Think you can see why we dubbed it "the chara monster" -- almost looks like an evil smiley face! The open areas appear blue-green ... whether that's the residual effect of an October Aquashade dosing, I cannot say. I just hope it's not indicative of accumulated copper! If so, then man you could mint pennies from that pond bottom!



The little wooded area to the right is where the spring stream flows in. That's also the site of an ongoing landscape project my wife and I began a few years back ... it just keeps on going! -- Mike

Re: Question about chara life cycle
ML Smith #132855 09/19/08 10:00 AM
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Mike, thats an interesting problem you have, I bet you've called it other words. I guess if we didn't have problems life would be boring.
Do you thing moving the water horizontally would help, like using a small water pump, or trolling motor?

Larry



Re: Question about chara life cycle
adirondack pond #132857 09/19/08 10:22 AM
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Larry --

That's an interesting idea. And honestly I hadn't thought of trying horizontal movement -- could indeed be worth a try.

One possible problem: the thing about chara is that it can spread simply by breaking apart (devious stuff, eh!?). We get some really stiff winds whipping through here from time to time, and my guess is that any broken stem of chara could simply re-establish itself on the windward side of the pond.

No, I think I'm probably going to be locked into a "cold war" with chara as long as there is water in the pond. And I have to admit, there are times in the winter -- when the water is exceptionally clear -- when it's almost attractive.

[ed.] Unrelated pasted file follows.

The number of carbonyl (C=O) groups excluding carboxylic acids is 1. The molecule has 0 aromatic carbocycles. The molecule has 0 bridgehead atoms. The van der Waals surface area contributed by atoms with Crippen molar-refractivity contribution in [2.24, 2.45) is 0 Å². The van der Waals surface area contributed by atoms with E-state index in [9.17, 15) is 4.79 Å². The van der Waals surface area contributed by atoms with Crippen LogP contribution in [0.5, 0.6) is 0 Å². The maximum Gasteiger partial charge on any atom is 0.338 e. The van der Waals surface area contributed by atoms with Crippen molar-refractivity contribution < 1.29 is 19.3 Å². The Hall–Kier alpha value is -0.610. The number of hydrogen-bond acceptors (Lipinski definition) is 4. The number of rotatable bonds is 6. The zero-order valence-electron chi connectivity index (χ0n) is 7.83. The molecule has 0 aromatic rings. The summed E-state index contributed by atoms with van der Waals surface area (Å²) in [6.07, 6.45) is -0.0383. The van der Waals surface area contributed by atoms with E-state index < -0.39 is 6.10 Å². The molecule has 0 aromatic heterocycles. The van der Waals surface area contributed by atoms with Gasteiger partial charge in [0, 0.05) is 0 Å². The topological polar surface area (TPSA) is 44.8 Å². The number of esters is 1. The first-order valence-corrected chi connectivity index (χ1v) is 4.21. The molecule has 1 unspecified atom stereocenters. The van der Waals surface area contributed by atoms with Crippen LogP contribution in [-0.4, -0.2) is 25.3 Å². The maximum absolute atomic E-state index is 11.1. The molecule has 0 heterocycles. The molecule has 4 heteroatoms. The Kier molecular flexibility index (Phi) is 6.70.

I think another problem we had this year (besides a missed application of dye) is the family of Canada geese that "adopted" the pond. Don't think we'll be anywhere near as welcoming next year! Man, can they ever "fowl" a small pond! -- Mike

Re: Question about chara life cycle
ML Smith #132867 09/19/08 12:00 PM
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Mike, I remember you saying that your grass carp had gotten too big, and aren't useful anymore. Is it worth putting in small gc every year to help control chara? Many people seem to have good results with them posted on the aquatic vegetation forum.
I'm just relating other peoples problem's, and solutions, but you've probably heard them all.
When you get your cage built are you gonna put in bt this fall, or wait untill spring? I'm thinking of using a small cage to put some of my larger pumpkinseed's in, and see how big I can get them.

Larry



Re: Question about chara life cycle
adirondack pond #132875 09/19/08 03:24 PM
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 Quote:
No, I think I'm probably going to be locked into a "cold war" with chara as long as there is water in the pond.


Actually if you completely drained the pond, let it dry out, and refilled, the Chara would probably be back. Its spreads via spores. Only way to prevent it that I know of is to drain, dry, refill and add aquashade. And even then you may get some around the edges.

That said it does hold lots of invertebrates and as you mentioned it keeps the water gin clear.

And one more thing. Copper products do not even work on my Chara. Even with the chelated copper my water is too hard.

Last edited by Cecil Baird1; 09/19/08 03:24 PM.

If pigs could fly bacon would be harder to come by and there would be a lot of damaged trees.






Re: Question about chara life cycle
Cecil Baird1 #132881 09/19/08 05:12 PM
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Cecil --

I have had some luck with copper -- but not as much as I would like. It seems to work best early in the year. Later applications haven't been very effective at all. I use it as sparingly as possible now, mostly because I used way too much the first season I owned this pond (2002) and before I put trout in.

And I have to wonder sometime if chara doesn't build up a certain tolerance for the stuff.

Larry --